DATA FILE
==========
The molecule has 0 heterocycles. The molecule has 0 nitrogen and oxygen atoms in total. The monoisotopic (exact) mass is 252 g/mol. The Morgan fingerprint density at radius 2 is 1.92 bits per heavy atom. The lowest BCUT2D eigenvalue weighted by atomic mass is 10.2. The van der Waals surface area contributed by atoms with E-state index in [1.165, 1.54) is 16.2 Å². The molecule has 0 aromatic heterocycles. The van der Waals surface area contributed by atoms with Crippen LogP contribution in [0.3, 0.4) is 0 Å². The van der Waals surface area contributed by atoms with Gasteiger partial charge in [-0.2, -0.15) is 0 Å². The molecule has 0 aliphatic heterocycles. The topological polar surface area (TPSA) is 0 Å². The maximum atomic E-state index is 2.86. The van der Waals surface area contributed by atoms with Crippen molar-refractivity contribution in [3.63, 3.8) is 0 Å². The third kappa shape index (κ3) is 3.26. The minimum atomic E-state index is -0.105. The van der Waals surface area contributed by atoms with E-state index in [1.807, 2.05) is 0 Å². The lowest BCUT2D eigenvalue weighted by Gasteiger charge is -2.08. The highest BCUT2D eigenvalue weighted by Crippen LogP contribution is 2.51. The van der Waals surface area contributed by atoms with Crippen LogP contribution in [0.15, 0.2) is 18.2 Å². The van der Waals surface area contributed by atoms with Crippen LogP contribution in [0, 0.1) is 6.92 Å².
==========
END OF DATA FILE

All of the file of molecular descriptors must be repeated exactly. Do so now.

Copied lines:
The molecule has 0 heterocycles. The molecule has 0 nitrogen and oxygen atoms in total. The monoisotopic (exact) mass is 252 g/mol. The Morgan fingerprint density at radius 2 is 1.92 bits per heavy atom. The lowest BCUT2D eigenvalue weighted by atomic mass is 10.2. The van der Waals surface area contributed by atoms with E-state index in [1.165, 1.54) is 16.2 Å². The molecule has 0 aromatic heterocycles. The van der Waals surface area contributed by atoms with Crippen LogP contribution in [0.3, 0.4) is 0 Å². The van der Waals surface area contributed by atoms with Gasteiger partial charge in [-0.2, -0.15) is 0 Å². The molecule has 0 aliphatic heterocycles. The topological polar surface area (TPSA) is 0 Å². The maximum atomic E-state index is 2.86. The van der Waals surface area contributed by atoms with Crippen molar-refractivity contribution in [3.63, 3.8) is 0 Å². The third kappa shape index (κ3) is 3.26. The minimum atomic E-state index is -0.105. The van der Waals surface area contributed by atoms with E-state index in [1.807, 2.05) is 0 Å². The lowest BCUT2D eigenvalue weighted by Gasteiger charge is -2.08. The highest BCUT2D eigenvalue weighted by Crippen LogP contribution is 2.51. The van der Waals surface area contributed by atoms with Crippen LogP contribution in [0.15, 0.2) is 18.2 Å². The van der Waals surface area contributed by atoms with Crippen LogP contribution in [0, 0.1) is 6.92 Å².